To drum up attention for Pin and Nettie, as well as better reflect kids’ lives during the pandemic, Dublin’s Daily Madness Production is launching a spin-off for its still in-development series on YouTube. The 13- x three minute shorts began appearing on the AVOD last week and feature the cartoon characters—a pair of shy hedgehogs—as they live their lives on lockdown.
The first episode is titled Together and Safe, and Daily Madness will release new episodes of the 2D-animated series on a weekly basis.
Originally pitched at Cartoon Forum last year, the 26 x five-minute Pins and Nettie targets preschoolers, and follows the shy mammas as they go on adventures. The studio is still looking for broadcast and distribution partners, but instead of waiting for the deals to be signed, studio founder Lindsey Adams wanted to draw eyeballs to the brand while home viewership. With views on YouTube jumping 50% in January and another 50% in February, according to digital rights management firm Aux Mode, the studio opted for the Google-owned platform as its spinoff launch channel. YouTube provides Daily Madness with the widest possible audience, particularly with families who may be experiencing financial difficulties and aren’t able to pay for streaming services during the pandemic, Adams says.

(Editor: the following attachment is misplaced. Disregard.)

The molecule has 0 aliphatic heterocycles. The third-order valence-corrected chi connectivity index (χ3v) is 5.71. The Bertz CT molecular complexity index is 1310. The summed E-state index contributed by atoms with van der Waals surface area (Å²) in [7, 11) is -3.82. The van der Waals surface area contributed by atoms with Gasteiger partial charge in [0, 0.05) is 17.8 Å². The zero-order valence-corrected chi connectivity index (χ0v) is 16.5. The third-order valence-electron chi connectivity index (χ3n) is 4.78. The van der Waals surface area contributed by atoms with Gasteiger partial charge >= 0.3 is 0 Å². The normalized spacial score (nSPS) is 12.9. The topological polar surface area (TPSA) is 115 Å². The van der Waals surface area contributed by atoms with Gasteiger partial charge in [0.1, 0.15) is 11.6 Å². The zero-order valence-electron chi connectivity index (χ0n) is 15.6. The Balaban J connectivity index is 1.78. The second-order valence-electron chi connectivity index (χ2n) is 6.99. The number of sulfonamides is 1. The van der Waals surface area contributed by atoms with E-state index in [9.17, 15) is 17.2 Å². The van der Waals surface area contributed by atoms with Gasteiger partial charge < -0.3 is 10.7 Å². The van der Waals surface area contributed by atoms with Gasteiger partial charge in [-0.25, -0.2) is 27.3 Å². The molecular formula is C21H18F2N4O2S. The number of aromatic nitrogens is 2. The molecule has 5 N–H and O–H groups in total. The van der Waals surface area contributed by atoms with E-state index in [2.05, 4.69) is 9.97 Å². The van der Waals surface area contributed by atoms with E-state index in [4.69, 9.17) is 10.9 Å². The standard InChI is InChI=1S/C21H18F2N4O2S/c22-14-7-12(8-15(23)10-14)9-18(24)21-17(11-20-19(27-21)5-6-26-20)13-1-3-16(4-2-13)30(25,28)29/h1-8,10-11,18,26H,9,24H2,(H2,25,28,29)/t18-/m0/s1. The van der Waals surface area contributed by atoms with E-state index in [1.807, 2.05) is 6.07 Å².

She says the idea came to her for mini episode at the end of March, and reached out to the show’s writers Shannon George (Gigantosaurus, Blue’s Clues) and Karen Leavitt (Sesame Street and Blue’s Clues), who spent a weekend writing up scripts with simple stories that show the hedgehogs playing different games at home. The storylines typically play out with the hedgehogs dealing with worry, and anxiety around being on lockdown, and then overcoming those difficult emotions by finding ways to talk about their feelings, and having fun together.
There’s no secret to making content for preschoolers at this time, but producers need to be empathetic and sensitive because it’s a scary time for children, says Adams.
“We’re all worried about the pandemic and that worry carries down to kids,” she says. “Kids pick up on crisis and we wanted to confront their fears.”
Beyond launching uplifting, fun content at this dark time, releasing the short videos during the pandemic also doubles as an opportunity to show the industry the quality of work the studio can produce…and quickly, says Adams. Daily Madness has been working on the original series for about a year, and had much of the art and rigs prepared, which allowed it to quickly produce the first of the short clips within three weeks.
“A lot of broadcasters are probably thinking about what content to pick up once things settle down,” she says. “Getting our capabilities on broadcasters’ radars now could set us up to get the original series picked up and launch when they are ready.”
Daily Madness could continue producing the short videos until the lockdown lifts, but is predicting that by the time it launches the 13 episodes, the world will have returned to some degree of normalcy, says Adams.